The independent resource on global security

Space Weapons and International Security

Publisher: Oxford University Press
ISBN 0-19-829102-7
366 pp.

The effort of the United States to develop defences against ballistic missiles (the Strategic Defense Initiative) is one of the most hotly debated topics of our time. This authoritative book contributes to the debate by presenting the searching and wide-ranging views of twenty-six international experts on the technical, legal, political, and military aspects of space weapons. They address such questions as: What are the technological promises and problems of strategic defence? What effects will SDI have on the arms race, on the development of anti-satellite weapons, and on deterring a nuclear war? How will SDI affect the arms control process? Can the USA entice the USSR to co-operate in deploying strategic defences? What are the implications for NATO? How do China, India, and Japan perceive SDI? If both superpowers develop space weapons will they become 'sheriffs of the high frontier'? What can be done to guard international stability? These papers, which express every range of opinion on SDI, from an unqualified approval to total scepticism, are prefaced by an overview by the editor of the volume.


Part I. Space weapons and international security—an overview

Bhupendra Jasani

1. Introduction

2. Systems related to space weapons

3. Space weapons—technical aspects

4. Can space weapons be controlled?

5. Space weapons—international dimensions

6. Conclusions


Part II. Technical aspects of space weapons

Paper 1. Technical issues for strategic defence research

Stephen D. Rockwood

Paper 2. Enforcing BMD against a determined adversary?

Richard L. Garwin

Paper 3. 'Star Wars' down to earth: A technical operational and bureaucratic assessment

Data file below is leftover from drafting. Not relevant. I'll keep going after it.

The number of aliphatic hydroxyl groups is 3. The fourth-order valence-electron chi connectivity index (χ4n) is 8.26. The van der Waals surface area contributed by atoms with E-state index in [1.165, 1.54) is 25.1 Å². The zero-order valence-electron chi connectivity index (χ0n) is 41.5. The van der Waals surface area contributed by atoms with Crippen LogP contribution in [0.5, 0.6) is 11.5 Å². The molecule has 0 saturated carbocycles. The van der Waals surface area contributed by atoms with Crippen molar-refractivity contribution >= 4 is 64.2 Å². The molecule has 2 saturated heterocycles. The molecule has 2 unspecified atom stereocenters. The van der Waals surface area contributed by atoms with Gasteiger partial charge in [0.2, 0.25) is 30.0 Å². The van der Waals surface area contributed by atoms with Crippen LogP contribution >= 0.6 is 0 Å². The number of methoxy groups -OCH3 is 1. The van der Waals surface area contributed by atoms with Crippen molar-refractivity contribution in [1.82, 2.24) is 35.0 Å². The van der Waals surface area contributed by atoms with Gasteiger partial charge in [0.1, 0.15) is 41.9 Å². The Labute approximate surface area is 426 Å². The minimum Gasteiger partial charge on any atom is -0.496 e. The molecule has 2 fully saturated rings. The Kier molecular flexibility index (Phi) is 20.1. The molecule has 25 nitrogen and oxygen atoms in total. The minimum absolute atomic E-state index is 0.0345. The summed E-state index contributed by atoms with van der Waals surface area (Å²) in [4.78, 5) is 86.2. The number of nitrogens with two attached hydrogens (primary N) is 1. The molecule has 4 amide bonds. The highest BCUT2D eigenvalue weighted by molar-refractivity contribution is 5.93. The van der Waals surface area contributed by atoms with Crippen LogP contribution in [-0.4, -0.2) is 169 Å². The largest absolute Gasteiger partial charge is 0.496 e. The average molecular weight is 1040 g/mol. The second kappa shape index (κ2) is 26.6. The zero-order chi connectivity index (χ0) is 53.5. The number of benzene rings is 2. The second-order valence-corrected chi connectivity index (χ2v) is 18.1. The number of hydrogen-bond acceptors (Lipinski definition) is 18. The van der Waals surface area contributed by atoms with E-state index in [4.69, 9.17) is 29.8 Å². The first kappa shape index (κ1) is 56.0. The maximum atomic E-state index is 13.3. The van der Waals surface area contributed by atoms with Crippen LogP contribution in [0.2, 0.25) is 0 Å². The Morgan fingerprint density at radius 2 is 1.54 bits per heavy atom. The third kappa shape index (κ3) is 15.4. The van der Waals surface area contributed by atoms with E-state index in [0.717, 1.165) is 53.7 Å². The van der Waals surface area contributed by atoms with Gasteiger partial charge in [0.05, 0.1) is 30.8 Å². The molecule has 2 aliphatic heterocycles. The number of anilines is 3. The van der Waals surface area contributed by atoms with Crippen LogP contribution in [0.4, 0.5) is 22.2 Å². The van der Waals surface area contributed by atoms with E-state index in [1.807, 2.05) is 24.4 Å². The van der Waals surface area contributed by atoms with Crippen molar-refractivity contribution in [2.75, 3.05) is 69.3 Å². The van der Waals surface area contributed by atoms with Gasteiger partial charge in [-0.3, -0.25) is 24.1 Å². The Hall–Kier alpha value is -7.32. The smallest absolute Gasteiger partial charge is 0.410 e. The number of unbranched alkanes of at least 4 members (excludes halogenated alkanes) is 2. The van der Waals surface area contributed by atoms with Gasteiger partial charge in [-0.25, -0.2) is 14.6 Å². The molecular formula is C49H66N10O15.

Kosta Tsipis

Paper 4. Measures for counteracting space strike weapons

Andrei A. Kokoshin, Alexei A. Vassiliev and Mikhail Gerasyov

Paper 5. Sub-systems of battle management for an echeloned space-based anti-missile system

Andrei A. Kokoshin, Viktor M. Sergeyev and Alexei A. Vassiliev


Part III. Space weapons vs deterrence: Policies and arms control

Paper 6. Defending versus avenging: A critical assessment of SDI and MAD policies

Barry R. Schneider and Colin S. Gray

Paper 7. Implications of change from MAD to defensive policies

Sydney D. Drell

Paper 8. Implications of US and Soviet BMD programmes for the ABM Treaty

John B. Rhinelander

Paper 9. The ABM Treaty: To be or not to be

Sune Danielsson

Paper 10. Preventing the militarization of space: Is it necessary or possible?

Alexey G. Arbatov and Boris G. Mayorski

Paper 11. Possible ASAT arms control agreements

Walter Slocombe

Paper 12. Space weapon verification

Donald M. Kerr


Part IV. International dimension

Paper 13. Implications of SDI for NATO and possibilities of agreement

Sanford A. Lakoff

Paper 14. Strategic defences: Facts and opinions

Ronald Mason

Paper 15. How new ASAT and BMD developments could affect third countries

Benoit d'Aboville and Michel Guionnet

Paper 16. The impact of SDI on international security

Yao Wenbin

Paper 17. Implications of high technology for disarmament

Ryukichi Imai


Part V. Politics of space weapons

Paper 18. The Soviet attitude to strategic defence

Yevgeniy Velikhov

Paper 19. The strategic context of SDI: A US assessment of Soviet attitudes towards mutual vulnerability

Frank Gaffney

Paper 20. SDI from the viewpoint of non-aligned nations

Mujkund Dubey

Paper 21. Strategic defence in Western Europe

John Wilkinson


Appendix 1. Treaties and treaty proposals which contain provisions aimed at some form of arms control in space

Appendix 2. Special report on strategic defence

Appendix 3. Opening address by Birgitta Dahl, Swedish Minister of Energy

Appendix 4. Conference delegates

Appendix 5. Further reading